"I thought, 'if only just around the bend I would see my house, and inside my house I would find my bed, freshly made at that, and in the kitchen I would find my mother, or anyone else that I loved, making me a custard,'" she read.
"My Mother," one of just three stories from "At the Bottom of the River" not published in The New Yorker, explores a mother-daughter relationship, a theme that runs through much of Kincaid's work.
"Immediately on wishing my mother dead, and seeing the pain it caused her, I was sorry and cried so many tears that all the earth around me was drenched," Kincaid began.
Through merging and separation, awe and anger, bids for approval and assertions of independence, Kincaid illustrates the complexities of the relationship between mother and daughter, sometimes drawing on fantastical images, other times on straightforward language and simple prose.
"I had grown big, but my mother was bigger, and that would always be so," she read.
Lee's Philadelphia story
Andrea Lee, jet-lagged from the trip from her home in Italy, warmly recalled some less literary experiences she and Kincaid shared at The New Yorker. Of their midday shopping excursions in New York, Lee said, "I felt hopelessly conventional."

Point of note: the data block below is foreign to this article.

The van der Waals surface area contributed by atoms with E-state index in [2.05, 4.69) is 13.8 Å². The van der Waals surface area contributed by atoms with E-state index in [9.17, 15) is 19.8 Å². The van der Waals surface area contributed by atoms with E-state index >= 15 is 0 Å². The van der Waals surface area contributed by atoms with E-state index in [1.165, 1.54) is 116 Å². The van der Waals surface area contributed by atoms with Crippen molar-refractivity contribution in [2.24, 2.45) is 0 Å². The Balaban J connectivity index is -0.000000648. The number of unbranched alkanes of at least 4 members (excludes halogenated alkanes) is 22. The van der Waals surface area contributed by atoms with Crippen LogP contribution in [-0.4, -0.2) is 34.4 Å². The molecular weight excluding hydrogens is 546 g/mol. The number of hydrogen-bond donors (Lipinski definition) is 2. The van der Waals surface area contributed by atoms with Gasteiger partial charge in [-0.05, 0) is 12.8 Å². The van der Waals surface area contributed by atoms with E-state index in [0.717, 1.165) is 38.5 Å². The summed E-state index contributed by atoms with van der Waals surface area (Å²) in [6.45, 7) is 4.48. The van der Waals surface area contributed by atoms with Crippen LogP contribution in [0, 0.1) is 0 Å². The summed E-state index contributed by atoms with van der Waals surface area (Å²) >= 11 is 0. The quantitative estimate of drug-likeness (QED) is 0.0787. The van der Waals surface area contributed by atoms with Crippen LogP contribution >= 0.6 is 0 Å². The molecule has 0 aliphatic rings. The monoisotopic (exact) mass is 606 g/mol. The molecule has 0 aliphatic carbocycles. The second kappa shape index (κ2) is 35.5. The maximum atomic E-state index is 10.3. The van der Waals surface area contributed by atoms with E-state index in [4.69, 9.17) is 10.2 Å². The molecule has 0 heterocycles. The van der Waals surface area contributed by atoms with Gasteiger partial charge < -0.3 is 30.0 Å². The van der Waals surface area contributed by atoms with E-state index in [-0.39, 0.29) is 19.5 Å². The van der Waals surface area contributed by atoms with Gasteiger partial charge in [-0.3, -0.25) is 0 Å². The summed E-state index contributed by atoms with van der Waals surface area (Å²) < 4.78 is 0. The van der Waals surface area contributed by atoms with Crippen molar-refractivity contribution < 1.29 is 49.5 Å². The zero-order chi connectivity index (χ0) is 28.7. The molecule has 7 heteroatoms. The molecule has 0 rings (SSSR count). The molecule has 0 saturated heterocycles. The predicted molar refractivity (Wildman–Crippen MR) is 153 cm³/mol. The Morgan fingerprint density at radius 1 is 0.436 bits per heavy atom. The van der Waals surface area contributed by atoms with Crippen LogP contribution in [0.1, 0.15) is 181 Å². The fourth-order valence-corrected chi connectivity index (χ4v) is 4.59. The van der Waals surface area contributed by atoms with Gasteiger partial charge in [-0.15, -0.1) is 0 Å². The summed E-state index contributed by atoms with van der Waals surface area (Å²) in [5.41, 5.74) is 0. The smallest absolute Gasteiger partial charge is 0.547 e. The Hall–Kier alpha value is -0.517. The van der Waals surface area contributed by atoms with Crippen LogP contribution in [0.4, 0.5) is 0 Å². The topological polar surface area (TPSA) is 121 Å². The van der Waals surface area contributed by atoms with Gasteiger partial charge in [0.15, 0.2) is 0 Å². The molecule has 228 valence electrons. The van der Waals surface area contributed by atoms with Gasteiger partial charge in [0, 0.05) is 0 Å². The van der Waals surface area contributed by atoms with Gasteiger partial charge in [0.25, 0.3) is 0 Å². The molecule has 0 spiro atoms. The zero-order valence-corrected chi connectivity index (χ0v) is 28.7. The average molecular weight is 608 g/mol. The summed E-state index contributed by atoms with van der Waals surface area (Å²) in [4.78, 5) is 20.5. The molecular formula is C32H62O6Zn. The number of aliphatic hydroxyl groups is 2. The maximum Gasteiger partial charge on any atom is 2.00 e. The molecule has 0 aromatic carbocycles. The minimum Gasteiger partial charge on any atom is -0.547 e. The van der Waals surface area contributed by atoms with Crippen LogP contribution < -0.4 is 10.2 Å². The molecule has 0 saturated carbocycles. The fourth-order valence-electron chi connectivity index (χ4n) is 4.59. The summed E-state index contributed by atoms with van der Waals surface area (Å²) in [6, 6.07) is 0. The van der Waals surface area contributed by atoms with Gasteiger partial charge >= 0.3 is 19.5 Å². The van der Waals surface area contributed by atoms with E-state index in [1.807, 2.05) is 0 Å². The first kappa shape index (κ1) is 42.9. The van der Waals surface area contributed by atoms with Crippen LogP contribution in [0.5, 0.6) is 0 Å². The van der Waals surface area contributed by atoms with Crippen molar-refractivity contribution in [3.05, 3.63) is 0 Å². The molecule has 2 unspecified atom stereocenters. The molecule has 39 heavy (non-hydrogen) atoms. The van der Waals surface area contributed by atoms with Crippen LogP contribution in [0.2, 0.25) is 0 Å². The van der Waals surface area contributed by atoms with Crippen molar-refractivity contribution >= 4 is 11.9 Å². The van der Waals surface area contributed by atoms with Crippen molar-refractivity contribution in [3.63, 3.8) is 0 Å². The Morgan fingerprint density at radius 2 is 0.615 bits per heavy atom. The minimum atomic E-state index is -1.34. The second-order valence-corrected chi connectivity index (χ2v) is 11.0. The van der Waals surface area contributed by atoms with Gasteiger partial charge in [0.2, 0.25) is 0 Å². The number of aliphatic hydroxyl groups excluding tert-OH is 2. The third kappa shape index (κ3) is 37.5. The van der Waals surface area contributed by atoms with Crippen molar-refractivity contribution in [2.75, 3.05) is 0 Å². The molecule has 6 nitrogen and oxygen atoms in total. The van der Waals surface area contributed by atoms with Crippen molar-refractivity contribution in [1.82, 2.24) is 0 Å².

Lee is the author of fiction and journalism, including the non-fiction "Russian Journal." Like Kincaid, she returned to her earliest work, reading from a story originally published in The New Yorker, "New African," from her 1984 novelistic collection "Sarah Phillips."
In related stories, "Sarah Phillips" tells of the coming-of-age of a middle-class black woman in Philadelphia, Lee's hometown. The tightly crafted "New African" is set in the church where the 9-year-old protagonist's father is minister. She watches with fear and fascination as a group of adolescents from the church prepare to be baptized.
From the bony lap of church elder and sometimes caretaker "Aunt" Bessie - "She talked in ways that were already passing into history and parody, and she wore a thick orange face powder that smelled like dead leaves," Lee read - young Sarah defied the call to "go on up and face Jesus" herself.